Moscow in 1937: Faith, Truth and Reality
1. André Gide and Lion Feuchtwanger
In the late 1930s, two prominent European writers, the French André Gide and the German Lion Feuchtwanger published books about their recent trips to the Soviet Union. Both writers belonged to minorities – Gide as a homosexual, Feuchtwanger as a Jew – and in the Soviet Union they were seeking solutions to the problems of their own countries: growing inequality, culture and intellectual freedom suffering under capitalism and emerging Nazism, private ownership as a barrier to rational organization of cities, discrimination against minorities. Both were pro-Soviet prior to the trips; Gide changed his mind, Feuchtwanger remained a sympathizer afterwards.
Gide belonged to a generation that had, in the words of Hanna Arendt, a “passion for equality and justice, the longing to transcend meaningless class lines, to abandon stupid privileges and prejudices.” Going to Moscow for him was not really a trip to a foreign country, it felt more like “coming home.” As Jacques Derrida later put it, Gide didn’t leave his country, he didn’t go to the USSR from his place, he went back home to the place that his place should eventually become like. The Soviet Union for Gide was a place of “an unprecedented experiment” capable of “sweeping along the whole humanity.” The price he was willing to pay for participating in this experiment was high: “if my life were necessary to assure the success of the Soviet Union,” he declared, “I would gladly give it immediately.”
Because of his strong Protestant background, Gide’s conversion to Communism had mostly been a religious experience. “It was not Marx who brought me to Communism,” he explained, “I made strenuous efforts to read him, but in vain.”  It was “love.” The Soviet Union became for Gide a new God, and this was emphasized by the epigraph he had chosen for the book – a Homeric hymn to Demeter. “Demeter used to lift Demophoon from his warm, soft cradle and, with seeming cruelty – though in reality inspired by a great love and the desire to transform the child into a God – she would lay him naked on a bed of glowing coals.” Queen Metaneira burst into the room, saved the child but lost the God.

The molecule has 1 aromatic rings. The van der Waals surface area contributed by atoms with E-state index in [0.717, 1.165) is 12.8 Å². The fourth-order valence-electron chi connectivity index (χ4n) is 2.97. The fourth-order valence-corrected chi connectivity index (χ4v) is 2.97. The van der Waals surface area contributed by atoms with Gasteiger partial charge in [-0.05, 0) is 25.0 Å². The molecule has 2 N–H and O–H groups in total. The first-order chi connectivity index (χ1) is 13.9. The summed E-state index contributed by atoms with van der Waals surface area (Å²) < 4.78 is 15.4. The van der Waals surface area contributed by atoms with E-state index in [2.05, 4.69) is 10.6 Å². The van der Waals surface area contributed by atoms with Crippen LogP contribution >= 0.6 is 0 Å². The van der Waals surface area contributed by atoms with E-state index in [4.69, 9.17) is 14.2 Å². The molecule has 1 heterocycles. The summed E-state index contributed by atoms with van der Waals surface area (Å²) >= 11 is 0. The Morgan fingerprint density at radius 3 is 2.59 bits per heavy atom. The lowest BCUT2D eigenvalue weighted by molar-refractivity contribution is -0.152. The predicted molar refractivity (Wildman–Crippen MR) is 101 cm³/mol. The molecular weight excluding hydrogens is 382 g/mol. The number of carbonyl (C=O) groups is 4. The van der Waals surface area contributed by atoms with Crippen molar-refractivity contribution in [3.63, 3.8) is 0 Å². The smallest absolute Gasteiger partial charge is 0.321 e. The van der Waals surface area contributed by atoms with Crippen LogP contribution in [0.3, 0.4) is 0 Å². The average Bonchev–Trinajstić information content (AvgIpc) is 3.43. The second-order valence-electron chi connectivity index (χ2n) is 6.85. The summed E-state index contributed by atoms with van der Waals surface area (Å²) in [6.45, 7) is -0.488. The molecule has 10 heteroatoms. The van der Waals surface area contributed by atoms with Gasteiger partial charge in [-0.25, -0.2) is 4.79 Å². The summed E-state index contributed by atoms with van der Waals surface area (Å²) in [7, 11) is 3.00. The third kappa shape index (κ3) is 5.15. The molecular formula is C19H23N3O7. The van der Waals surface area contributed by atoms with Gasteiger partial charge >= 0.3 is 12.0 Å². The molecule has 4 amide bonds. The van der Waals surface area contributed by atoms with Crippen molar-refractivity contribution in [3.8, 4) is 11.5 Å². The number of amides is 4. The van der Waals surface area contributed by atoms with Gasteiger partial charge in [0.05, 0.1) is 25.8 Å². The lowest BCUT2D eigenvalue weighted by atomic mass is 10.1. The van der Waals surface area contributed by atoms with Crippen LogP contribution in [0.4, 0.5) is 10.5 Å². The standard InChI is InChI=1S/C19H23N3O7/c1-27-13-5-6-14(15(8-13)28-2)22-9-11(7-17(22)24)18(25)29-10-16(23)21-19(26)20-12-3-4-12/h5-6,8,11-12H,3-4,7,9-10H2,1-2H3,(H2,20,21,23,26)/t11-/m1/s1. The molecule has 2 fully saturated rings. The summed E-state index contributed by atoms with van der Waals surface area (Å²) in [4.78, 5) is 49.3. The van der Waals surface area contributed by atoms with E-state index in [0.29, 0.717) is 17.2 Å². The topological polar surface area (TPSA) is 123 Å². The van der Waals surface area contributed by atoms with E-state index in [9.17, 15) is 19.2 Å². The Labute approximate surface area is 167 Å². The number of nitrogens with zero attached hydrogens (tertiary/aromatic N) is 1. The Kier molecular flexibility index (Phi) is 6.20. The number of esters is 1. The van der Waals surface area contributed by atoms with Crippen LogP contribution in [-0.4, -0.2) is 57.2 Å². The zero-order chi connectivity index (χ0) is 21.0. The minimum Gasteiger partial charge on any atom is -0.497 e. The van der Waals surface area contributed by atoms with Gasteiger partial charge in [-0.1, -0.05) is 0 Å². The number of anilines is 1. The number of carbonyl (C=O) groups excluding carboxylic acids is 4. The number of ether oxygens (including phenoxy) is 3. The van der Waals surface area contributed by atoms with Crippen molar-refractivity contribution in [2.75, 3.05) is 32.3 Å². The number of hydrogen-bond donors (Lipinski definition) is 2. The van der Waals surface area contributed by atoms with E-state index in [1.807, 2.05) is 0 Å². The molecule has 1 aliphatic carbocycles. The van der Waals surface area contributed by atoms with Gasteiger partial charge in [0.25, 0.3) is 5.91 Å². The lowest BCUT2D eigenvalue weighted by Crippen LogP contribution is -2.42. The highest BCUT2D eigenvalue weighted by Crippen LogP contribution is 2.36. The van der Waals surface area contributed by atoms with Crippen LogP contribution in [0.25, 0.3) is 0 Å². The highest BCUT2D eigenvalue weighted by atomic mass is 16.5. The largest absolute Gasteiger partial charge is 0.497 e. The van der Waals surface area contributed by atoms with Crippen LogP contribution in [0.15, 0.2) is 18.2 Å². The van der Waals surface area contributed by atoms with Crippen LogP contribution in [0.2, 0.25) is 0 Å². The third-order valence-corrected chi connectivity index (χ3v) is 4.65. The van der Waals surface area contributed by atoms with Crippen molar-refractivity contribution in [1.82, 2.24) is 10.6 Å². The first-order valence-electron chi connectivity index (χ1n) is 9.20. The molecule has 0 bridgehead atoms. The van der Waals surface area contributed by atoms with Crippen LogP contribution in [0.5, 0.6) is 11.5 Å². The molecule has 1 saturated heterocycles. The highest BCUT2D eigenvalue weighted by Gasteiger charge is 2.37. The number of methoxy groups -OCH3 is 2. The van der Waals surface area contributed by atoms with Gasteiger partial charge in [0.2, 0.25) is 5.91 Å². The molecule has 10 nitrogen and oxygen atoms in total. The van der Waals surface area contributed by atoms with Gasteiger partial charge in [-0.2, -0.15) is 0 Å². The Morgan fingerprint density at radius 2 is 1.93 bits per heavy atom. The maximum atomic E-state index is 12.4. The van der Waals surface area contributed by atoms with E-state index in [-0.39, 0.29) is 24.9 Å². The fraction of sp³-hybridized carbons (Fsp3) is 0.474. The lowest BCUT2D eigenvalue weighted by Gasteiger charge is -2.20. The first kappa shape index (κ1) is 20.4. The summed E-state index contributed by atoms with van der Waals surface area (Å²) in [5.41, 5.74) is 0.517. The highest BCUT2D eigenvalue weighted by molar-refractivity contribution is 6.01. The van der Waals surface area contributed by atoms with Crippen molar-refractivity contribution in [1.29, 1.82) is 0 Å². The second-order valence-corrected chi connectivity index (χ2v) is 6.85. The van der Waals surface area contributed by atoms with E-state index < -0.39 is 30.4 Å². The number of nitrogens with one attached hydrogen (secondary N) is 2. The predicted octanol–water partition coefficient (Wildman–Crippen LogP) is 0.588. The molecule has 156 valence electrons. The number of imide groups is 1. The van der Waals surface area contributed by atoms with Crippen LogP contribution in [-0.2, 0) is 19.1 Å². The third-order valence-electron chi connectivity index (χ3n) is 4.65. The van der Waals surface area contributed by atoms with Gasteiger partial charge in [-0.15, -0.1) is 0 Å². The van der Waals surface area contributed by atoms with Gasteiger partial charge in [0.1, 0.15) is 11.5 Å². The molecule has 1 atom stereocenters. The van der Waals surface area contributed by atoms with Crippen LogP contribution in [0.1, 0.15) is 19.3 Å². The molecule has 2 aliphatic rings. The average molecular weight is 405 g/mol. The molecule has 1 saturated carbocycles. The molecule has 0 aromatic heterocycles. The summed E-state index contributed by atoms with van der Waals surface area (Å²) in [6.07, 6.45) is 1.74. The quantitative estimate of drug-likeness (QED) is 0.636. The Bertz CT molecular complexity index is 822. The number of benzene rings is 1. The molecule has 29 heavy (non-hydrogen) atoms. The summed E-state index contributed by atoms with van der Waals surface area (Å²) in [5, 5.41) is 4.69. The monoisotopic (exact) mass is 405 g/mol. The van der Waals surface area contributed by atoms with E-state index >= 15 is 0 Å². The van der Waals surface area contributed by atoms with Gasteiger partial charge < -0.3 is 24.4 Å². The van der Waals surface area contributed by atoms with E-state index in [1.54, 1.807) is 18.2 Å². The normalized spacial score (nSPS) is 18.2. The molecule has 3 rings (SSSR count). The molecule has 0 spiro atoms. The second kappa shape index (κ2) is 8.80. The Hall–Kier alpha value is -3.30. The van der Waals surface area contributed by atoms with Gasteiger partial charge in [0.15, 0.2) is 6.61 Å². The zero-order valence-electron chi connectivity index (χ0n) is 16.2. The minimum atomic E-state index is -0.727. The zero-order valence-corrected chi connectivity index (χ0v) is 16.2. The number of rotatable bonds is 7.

The message of the hymn is clearly aimed at critics of the USSR: don’t interfere, a God is being born. In the end, Gide himself (consciously or not) played the role of god-slaying Queen Metaneira. The Soviet Union failed to live up to Gide’s expectations. “I doubt,” he concluded, “whether in any other country in the world, even Hitler’s Germany, thought be less free, more bowed down, more fearful (terrorized), more vassalized.” Appalled by Stalin’s trials, he put the USSR itself on trial. Originally, he believed that the “fate of culture was linked with the future of the Soviet Union.” He was willing to sacrifice himself for the sake of the Soviet Union. Now he decided to sacrifice the Soviet Union in order to save the faith. For his generation, what counted the most was “the readiness to make a sacrifice, not the object for which the sacrifice is made.”
People who came to Communism from religion were, to use the expression of Erich Fromm, “escaping from freedom.” Unbearable freedom and loneliness were the side effects of modernity, as thinkers from Nietzsche to Max Weber had testified. For the ex-believers, the attraction of Communism was the possibility of self-sacrifice because, as Richard Grossman aphoristically concluded, “it offered nothing and demanded everything.” They felt “something of the release which Catholicism also brings to the intellectual wearied and worried by the privilege of freedom.”
Lion Feuchtwanger came to Communism from another side – from Jewish intellectualism. Perhaps he shared Marx’s contempt for the Slavs and believed that “the West must bring enlightenment to the East, and the middle class to the proletariat.” He perceived events in Moscow in terms of a conflict between “a thinking minority” and “a stupid majority,” being totally on the side of the thinking minority.